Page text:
Part 2 of the regulations extends the current system of registration objections to empower the registration officer to remove an elector’s name, if it becomes apparent that they should not have been registered. The regulations allow for an individual to object to another person’s registration at any time, and that change will ensure that registration is more open to scrutiny. The register should therefore be more accurate.
Mr. Andrew Turner (Isle of Wight) (Con): Regulation 9 appears to prevent any objection to an anonymous registration. Although I understand that it would be difficult to do so, does the Minister think that those who register anonymously are any less likely to register improperly?
Bridget Prentice: This morning, I asked exactly the same question as the hon. Gentleman. I have told civil servants that they should never underestimate the ability of Members of Parliament to find questions to ask, especially when the subject is elections, because we, above all others, believe ourselves to be experts on elections.
First, it would be more difficult for a person who wants to register anonymously to do so without having the right to do so because of the other restrictions—for example, registration requires the agreement of a senior police officer, and it must be done under legislation such as the Family Law Act 1996 or the Protection from Harassment Act 1997. There are specific reasons why a person is allowed to register anonymously.
Secondly, the nature of anonymous registrations makes it impossible for someone to challenge such a registration, because they would not know who was registered anonymously. No one that I asked was able to come up with a situation in which such a challenge would be possible. The proposal should provide a fail safe on those two counts.
Simon Hughes: The Minister is right that we all know exactly how these things work. Another practical matter is that when an election is called, we go out on to the doorsteps and before long invariably find out that someone has died or that they have left to go, orgo back, to Australia, Jamaica or Bangladesh, for example. As the Minister knows, I welcome the regulations, but will the new system ensure that we can feed such information back to the electoral registration officer by the time of the election, so that those names are not on the register and cannot be abused? Will it, for example, prevent someone from turning up and claiming to be Bridget Prentice, if the evidence shows that Bridget Prentice has left a month ago?
Bridget Prentice: Again, I assure the hon. Gentleman that if the information is fed back to the registration officers and they can verify it, they will take the name off the register and it will be checked at the polling station. Of course, someone could leave to go to Australia a month before an election but still have the right to vote. That is perhaps not the best example to use, but if someone had died—
Simon Hughes: They would not vote in person.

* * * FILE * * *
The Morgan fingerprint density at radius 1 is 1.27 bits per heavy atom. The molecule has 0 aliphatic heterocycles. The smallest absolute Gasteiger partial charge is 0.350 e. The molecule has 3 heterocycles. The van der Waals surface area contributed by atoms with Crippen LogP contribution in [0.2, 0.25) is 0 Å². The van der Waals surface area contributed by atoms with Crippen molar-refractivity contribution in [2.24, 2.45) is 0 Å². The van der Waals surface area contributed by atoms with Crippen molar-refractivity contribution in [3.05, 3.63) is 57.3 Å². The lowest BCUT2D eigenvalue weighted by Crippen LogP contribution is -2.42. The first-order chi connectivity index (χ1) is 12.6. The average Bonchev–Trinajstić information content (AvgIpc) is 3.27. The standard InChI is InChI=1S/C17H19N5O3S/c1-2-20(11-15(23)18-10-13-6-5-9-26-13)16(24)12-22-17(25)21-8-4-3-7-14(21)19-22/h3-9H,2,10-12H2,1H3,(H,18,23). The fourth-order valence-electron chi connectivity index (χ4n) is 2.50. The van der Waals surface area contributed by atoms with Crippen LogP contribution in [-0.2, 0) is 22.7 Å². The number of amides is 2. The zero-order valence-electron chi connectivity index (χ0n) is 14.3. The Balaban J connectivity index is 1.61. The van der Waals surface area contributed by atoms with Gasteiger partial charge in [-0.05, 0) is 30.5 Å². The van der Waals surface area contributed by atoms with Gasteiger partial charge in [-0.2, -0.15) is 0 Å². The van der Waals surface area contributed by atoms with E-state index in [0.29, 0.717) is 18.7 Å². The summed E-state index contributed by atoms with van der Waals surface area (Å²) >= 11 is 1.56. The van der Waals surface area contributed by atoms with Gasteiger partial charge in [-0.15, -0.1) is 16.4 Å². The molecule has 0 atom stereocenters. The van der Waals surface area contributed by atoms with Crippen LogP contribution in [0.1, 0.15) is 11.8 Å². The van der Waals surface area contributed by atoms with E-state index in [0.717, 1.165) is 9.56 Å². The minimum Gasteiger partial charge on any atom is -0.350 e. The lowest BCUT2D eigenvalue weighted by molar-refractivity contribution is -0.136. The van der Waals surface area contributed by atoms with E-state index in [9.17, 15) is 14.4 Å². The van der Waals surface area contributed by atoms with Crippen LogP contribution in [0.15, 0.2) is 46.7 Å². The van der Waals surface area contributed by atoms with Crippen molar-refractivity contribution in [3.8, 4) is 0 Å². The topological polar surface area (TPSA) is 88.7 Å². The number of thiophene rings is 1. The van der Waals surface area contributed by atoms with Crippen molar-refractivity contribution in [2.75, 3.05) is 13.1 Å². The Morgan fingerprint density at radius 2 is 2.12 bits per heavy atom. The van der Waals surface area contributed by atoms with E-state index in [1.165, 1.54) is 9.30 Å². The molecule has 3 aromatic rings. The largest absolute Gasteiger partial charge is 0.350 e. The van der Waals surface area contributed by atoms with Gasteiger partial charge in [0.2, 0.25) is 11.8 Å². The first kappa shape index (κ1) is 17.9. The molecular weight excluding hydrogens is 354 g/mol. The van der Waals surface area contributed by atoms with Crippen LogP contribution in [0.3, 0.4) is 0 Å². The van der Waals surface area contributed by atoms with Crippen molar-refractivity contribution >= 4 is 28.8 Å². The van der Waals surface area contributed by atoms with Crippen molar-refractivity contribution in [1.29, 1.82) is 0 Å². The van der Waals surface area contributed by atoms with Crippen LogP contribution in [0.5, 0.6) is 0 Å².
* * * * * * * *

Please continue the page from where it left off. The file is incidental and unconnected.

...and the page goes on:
Bridget Prentice: It is certainly true that they would not vote in person.
Mr. Turner: Proposed new paragraph 31C, which is in regulation 11, lists those who are entitled to give notice of a death to the registration officer, but, again, there is no guarantee, and I question whether that entitlement should extend to canvassers for political parties. There is no guarantee that someone has died unless there is a death certificate. Was the Minister saying in response to the hon. Member for North Southwark and Bermondsey (Simon Hughes) that that power extends to canvassers for political parties?
Bridget Prentice: Will the hon. Gentleman expand on what he means? Is he suggesting that political parties have the power to register a death?
Mr. Turner: To notify the registration officer of a death.
Bridget Prentice: The registration officer will be able to investigate any case where somebody suggests that someone is not able to vote, so they would be able to go to the registrar of births, marriages and deaths. Such an issue would be sensitive, and if it were close to an election, the registration officer might have to take note of the complaint and make a decision after the election. There is room in the regulations for that to happen, too.
Part 3 of the regulations allows for a registration officer to make alterations to the electoral register to correct an error or to give effect to a court ruling until 9 pm on polling day. That is an important change, because under the previous system a person could have been disfranchised if a clerical error was discovered on the day of the poll or within the five days preceding it. I think that all members of the Committee could give examples of clerical errors that have resulted in someone being disfranchised. Such errors are likely to come to light only when a person physically goes to the polling station to cast their vote. I hope that hon. Members will view this as a sensible amendment, which focuses on the elector and their right to vote.